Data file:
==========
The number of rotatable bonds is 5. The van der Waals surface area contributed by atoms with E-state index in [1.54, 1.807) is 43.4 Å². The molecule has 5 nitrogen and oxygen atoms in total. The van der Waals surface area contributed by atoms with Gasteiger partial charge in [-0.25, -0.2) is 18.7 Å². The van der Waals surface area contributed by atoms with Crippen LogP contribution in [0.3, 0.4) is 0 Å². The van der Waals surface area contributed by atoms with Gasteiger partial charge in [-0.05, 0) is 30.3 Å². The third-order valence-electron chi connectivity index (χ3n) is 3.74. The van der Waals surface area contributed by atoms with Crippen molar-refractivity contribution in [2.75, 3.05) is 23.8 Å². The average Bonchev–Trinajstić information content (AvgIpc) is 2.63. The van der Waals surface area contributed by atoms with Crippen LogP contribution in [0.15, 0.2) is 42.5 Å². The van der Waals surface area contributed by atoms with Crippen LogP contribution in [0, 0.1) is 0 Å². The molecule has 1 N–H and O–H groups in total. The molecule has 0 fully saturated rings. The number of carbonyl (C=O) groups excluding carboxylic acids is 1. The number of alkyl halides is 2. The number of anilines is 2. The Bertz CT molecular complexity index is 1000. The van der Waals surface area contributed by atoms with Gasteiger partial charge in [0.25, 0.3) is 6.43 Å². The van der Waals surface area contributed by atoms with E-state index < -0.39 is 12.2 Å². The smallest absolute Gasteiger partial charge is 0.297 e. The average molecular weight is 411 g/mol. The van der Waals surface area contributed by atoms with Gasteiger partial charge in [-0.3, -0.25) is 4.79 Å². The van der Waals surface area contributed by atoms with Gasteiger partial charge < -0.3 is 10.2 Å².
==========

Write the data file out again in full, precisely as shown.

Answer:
The number of rotatable bonds is 5. The van der Waals surface area contributed by atoms with E-state index in [1.54, 1.807) is 43.4 Å². The molecule has 5 nitrogen and oxygen atoms in total. The van der Waals surface area contributed by atoms with Gasteiger partial charge in [-0.25, -0.2) is 18.7 Å². The van der Waals surface area contributed by atoms with Crippen LogP contribution in [0.3, 0.4) is 0 Å². The van der Waals surface area contributed by atoms with Gasteiger partial charge in [-0.05, 0) is 30.3 Å². The third-order valence-electron chi connectivity index (χ3n) is 3.74. The van der Waals surface area contributed by atoms with Crippen molar-refractivity contribution in [2.75, 3.05) is 23.8 Å². The average Bonchev–Trinajstić information content (AvgIpc) is 2.63. The van der Waals surface area contributed by atoms with Crippen LogP contribution in [0.15, 0.2) is 42.5 Å². The van der Waals surface area contributed by atoms with Crippen LogP contribution in [0, 0.1) is 0 Å². The molecule has 1 N–H and O–H groups in total. The molecule has 0 fully saturated rings. The number of carbonyl (C=O) groups excluding carboxylic acids is 1. The number of alkyl halides is 2. The number of anilines is 2. The Bertz CT molecular complexity index is 1000. The van der Waals surface area contributed by atoms with Gasteiger partial charge in [0.25, 0.3) is 6.43 Å². The van der Waals surface area contributed by atoms with E-state index < -0.39 is 12.2 Å². The smallest absolute Gasteiger partial charge is 0.297 e. The average molecular weight is 411 g/mol. The van der Waals surface area contributed by atoms with Gasteiger partial charge in [-0.3, -0.25) is 4.79 Å². The van der Waals surface area contributed by atoms with Gasteiger partial charge < -0.3 is 10.2 Å².